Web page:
Current methods for structural damage identification, such as genetic algorithms and artificial neural networks, are often implemented based on a few measured data and a large number of simulation data. The tremendous time-consuming computational work needed for calculating the response data to establish the dynamic model of damaged structures is an important issue for dynamic damage detection. In this paper through using the advanced modeling method of element stiffness matrix modification, the order of the global stiffness matrix can be kept invariable in establishing the model of intact and damaged structures. Then, eigenvalue perturbation theory is introduced to obtain the eigenvalues and eigenvectors of the damaged structure for reducing the computation load. Two artificial neural networks (ANN) are trained based on the response data simulated using finite element method (FEM) and perturbation theory enhanced finite element method (PFEM), respectively. The damage identification capability of these two ANN's are compared. Results show that the PFEM using the first order eigenvalue perturbation theory provides enough precision for detecting small structural damage and the computational requirement is greatly reduced. Typically, the eigensolution computational time for obtaining the train sample data using PFEM is only 1% of that using the traditional FEM.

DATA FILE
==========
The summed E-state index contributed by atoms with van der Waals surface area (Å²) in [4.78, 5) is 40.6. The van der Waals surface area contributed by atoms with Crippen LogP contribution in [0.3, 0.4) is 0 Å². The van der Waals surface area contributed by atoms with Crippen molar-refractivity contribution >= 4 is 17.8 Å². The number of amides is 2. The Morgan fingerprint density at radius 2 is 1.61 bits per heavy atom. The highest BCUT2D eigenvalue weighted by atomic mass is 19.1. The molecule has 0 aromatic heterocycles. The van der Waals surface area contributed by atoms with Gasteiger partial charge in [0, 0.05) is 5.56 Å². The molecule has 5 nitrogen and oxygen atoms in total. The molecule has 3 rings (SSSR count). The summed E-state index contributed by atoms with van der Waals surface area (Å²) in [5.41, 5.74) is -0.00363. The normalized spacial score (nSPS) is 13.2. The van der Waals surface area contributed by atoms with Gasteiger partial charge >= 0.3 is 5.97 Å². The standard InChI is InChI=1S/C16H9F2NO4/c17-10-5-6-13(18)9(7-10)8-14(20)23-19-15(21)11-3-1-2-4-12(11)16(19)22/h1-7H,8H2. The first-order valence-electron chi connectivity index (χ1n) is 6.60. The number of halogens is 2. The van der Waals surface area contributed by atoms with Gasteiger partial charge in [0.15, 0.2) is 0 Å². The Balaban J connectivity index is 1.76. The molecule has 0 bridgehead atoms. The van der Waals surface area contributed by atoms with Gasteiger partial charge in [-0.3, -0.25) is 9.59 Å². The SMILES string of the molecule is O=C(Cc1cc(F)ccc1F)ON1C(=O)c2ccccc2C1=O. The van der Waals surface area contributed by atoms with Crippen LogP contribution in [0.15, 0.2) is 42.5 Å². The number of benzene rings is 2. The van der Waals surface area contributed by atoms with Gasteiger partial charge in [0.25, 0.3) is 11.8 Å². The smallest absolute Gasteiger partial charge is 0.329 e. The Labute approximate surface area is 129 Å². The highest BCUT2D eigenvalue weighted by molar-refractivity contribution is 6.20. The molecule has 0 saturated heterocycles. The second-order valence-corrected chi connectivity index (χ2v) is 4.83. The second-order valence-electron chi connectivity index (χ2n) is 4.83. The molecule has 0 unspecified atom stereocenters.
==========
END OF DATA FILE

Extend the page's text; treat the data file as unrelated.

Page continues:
- Computational time
- Damage detection
- Eigenvalue perturbation theory
ASJC Scopus subject areas
- Civil and Structural Engineering
- Ceramics and Composites